Did Educators in Universities in the Philippines Miss the Big Picture?

Posing this question probably sounds disrespectful. Contempt, however, is the last thing this blog is about. This question is more of a bewilderment bordering into frustration. Some of the ills the new DepEd K+12 curriculum is addressing are problems currently plaguing the higher education system in the country. The main reason why diplomas from the Philippines do not compare favorably from those abroad is not really about what students have been taught in elementary or high school. It is the typical college curriculum that has not kept with the demands and opportunities of this world. Philippine institutions of higher learning have become cradles of remedial education and for this reason, university faculty have not been using their knowledge to teach courses with substantial content. Diploma mills have become widespread and courses offered in college are truly no different from those provided in decent high schools. The new DepEd K+12 curriculum was in fact seen by some university faculty in this light and lent support in the hope of curing the problems currently plaguing university education. In this light, it is mind boggling to see the following headline:

Above captured from Rappler
Colleges should not be providing remedial education. The objective of getting rid of diploma mills, of course, means educators at the college level who are not providing higher education must leave. What is even more perplexing is the reality that problems in higher education could have been addressed without an expensive and highly disruptive shift to a new basic education curriculum. It becomes apparent then that one of the aims of DepEd's K+12 is to simply transfer faculty from colleges who are not serving the goals of higher education to the added two years in basic education, the senior high school. It does seem that people were not paying attention.

DepEd undersecretary Yolanda Aquino was pretty clear in describing what the additional years of K+12 entail:
"In senior high school or Grades 11 and 12, the subjects are Languages, Literature, Math, Science, Contemporary Issues (global issues, politics and governance, society and culture) Social Sciences or Humanities and track-specific subjects. Those who will go to college will take any specialization in academics while students who prefer tech-voc will continue to specialize in the course they took in Grades 9 and 10. At the end of the school year, students will earn a Certificate of Competency (COC) in Grade 9 and a National Certificate 1 or II in Grade 10. 
Students in Grades 11 and 12 will undergo apprenticeship or practicum at companies identified by their schools. Quijano says the TLE courses are according to labor demands and in partnership with the business sector and the community."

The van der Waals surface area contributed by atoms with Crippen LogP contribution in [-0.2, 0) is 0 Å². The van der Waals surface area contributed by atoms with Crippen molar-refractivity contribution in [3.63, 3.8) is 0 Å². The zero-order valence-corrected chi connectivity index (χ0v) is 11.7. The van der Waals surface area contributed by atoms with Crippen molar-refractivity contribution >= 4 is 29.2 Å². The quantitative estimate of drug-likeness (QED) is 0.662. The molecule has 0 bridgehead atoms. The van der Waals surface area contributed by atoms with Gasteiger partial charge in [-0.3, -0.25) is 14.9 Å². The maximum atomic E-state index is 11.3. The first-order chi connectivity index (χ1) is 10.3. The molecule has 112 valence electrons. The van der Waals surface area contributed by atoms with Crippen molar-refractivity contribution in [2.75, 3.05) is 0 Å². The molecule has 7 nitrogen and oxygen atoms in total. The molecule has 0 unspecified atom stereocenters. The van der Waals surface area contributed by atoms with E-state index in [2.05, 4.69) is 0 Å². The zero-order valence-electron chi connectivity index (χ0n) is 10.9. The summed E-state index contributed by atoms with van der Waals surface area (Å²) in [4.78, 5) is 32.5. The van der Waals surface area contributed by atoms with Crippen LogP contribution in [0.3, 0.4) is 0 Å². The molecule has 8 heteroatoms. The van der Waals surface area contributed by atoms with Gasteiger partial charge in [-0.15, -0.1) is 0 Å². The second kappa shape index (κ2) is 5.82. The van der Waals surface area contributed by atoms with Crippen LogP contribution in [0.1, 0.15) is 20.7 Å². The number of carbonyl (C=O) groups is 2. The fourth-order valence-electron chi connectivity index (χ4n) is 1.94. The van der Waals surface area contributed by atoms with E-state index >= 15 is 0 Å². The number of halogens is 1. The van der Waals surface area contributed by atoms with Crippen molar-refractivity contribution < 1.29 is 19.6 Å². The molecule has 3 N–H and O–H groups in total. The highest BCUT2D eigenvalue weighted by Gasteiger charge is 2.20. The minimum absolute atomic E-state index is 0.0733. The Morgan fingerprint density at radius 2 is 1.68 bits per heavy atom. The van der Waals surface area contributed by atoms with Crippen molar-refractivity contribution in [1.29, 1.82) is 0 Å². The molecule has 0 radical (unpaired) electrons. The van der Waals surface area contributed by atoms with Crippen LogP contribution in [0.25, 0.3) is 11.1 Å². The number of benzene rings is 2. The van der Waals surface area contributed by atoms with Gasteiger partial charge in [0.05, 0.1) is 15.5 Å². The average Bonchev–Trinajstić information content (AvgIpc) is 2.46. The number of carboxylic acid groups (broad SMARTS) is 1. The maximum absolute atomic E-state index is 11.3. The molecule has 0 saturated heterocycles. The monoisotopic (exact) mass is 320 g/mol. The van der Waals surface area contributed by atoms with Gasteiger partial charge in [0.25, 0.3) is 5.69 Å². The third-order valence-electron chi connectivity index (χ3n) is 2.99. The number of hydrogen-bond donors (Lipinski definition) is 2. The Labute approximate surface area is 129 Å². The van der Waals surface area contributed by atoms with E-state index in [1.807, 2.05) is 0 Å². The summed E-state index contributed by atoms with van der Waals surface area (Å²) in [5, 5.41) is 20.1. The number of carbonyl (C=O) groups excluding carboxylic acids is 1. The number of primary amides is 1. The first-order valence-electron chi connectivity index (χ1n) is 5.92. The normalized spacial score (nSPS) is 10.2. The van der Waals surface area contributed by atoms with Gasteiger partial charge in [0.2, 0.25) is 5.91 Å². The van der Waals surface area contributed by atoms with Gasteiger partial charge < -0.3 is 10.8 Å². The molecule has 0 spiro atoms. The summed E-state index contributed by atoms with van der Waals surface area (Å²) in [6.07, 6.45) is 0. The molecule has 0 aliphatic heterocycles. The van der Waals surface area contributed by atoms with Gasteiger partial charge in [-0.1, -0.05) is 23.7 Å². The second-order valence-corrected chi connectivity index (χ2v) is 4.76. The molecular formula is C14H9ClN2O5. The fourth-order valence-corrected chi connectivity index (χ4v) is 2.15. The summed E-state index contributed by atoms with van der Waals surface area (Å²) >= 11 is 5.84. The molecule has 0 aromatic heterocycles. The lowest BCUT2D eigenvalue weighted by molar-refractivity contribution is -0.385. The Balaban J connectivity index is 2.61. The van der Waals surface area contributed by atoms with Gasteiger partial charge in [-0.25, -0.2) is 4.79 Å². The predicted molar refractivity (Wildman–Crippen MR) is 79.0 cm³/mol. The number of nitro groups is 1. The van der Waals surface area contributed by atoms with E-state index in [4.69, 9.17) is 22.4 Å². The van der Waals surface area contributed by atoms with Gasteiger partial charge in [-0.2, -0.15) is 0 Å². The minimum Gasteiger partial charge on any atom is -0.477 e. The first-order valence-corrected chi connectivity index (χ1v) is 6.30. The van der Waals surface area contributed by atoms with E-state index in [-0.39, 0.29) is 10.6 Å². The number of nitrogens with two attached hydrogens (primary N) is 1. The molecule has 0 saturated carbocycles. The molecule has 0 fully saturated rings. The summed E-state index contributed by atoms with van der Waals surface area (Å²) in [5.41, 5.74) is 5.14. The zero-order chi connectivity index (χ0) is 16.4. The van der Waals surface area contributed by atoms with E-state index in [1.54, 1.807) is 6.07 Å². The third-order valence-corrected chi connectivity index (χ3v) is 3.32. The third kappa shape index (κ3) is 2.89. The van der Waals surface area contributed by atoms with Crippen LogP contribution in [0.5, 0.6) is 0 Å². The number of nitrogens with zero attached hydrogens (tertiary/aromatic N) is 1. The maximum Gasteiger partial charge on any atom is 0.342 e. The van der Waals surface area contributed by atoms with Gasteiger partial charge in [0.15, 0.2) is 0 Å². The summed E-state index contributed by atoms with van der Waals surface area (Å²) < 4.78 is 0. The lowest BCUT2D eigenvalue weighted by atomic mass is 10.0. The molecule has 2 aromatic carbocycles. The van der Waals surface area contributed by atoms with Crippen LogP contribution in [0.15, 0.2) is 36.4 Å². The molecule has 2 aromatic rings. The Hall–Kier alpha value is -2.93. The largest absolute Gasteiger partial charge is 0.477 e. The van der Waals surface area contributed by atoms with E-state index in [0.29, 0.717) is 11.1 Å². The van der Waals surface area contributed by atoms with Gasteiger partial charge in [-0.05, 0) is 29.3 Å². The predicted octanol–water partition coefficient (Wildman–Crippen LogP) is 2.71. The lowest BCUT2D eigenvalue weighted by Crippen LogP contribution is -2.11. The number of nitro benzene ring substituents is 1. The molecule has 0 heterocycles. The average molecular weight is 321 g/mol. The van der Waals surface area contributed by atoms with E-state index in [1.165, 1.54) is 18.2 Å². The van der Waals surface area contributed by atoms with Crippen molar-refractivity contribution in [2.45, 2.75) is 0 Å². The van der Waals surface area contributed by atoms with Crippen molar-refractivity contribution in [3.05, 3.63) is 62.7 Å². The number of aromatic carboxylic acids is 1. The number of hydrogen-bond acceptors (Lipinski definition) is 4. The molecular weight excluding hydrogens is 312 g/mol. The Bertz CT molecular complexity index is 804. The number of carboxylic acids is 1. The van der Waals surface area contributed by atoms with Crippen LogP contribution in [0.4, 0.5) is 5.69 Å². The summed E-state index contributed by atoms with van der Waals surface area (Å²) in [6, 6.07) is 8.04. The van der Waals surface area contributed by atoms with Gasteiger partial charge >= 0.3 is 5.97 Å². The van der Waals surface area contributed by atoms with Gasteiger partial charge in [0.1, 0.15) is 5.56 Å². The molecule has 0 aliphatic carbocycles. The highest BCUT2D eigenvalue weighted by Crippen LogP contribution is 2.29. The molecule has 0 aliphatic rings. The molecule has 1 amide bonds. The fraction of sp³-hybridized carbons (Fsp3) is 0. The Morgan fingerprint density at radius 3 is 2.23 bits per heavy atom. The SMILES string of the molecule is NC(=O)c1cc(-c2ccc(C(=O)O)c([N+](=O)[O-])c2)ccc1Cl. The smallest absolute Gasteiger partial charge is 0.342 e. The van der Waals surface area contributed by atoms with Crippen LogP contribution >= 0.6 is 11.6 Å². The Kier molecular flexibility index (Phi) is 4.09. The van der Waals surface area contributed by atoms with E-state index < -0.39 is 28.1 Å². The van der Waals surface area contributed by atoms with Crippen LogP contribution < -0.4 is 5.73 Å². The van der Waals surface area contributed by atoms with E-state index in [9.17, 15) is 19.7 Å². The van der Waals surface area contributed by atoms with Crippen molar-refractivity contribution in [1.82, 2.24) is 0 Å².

And the following statements from a consultation meeting involving the departments of labor and education as well as the commission on higher education should have been crystal clear:
“Redundancy is an authorized cause of termination of employment. Because of economic exigency, employers will be forced to terminate employees. Those who do not have students, are no longer needed,” said Romeo Montefalco, Jr., officer in charge of the Bureau of Labor and Relations of the Department of Labor and Employment (DOLE).
Montefalco met with teachers and non-teaching personnel of various institutions from across Mindanao in Davao City recently to discuss the K+12 program of the government. Also present during the consultation were officials from the DepEd and the Commission on Higher Education (CHED).
At the consultation, the fear of the college educators was highlighted. Faced with the gnawing concern, Montefalco said those who will be losing their jobs will be most likely “absorved” by the government to teach in public schools.
He said there will be about 85,000 open posts for teachers as the government will implement the K+12.
Another solution seen is for college professors to teach students in grades 11 and 12.
The plans have been laid out clearly, in my opinion. Of course, these are not necessarily well thought. Transfer of college faculty to senior high schools assumes that the logistics are in place. Are the college faculty in the same place as the high schools that need them? That would be the first question.

K+12 in the Philippines is really different from education systems in other countries. People easily mistake the new curriculum as a simple copy of what is done in the West. It is certainly not the K-12 system of the United States. The two additional years are basically in the middle, between primary and high school. In fact, it is quite difficult to distill what Grades 6, 7, and 8 really are in the US system. Some have algebra during these years while others do not. That is why there is a movement called "The Common Core", to ensure that the topics covered would become uniform across the country:

The Common Core in Math for Grades 6, 7, 8 in US K-12
The additional two years of DepEd's K+12 really have something different in mind. It was not really meant to address problems in basic education. Educators in universities should have known this. That is why it is perplexing to see some of them raise concerns now.

The fact that K+12 is trying to address problems in higher education is one of its greatest weaknesses. Higher education, unlike basic education, is certainly not for everyone. Problems in colleges should have been addressed at a much smaller scale. The problem in basic education centers on learning outcomes and adding two years only skirts around the real issues of poverty in communities, shortages in resources, and lack of support for teachers. K+12 may in fact drive unwanted people away from higher education, but it does not solve the problems of basic education.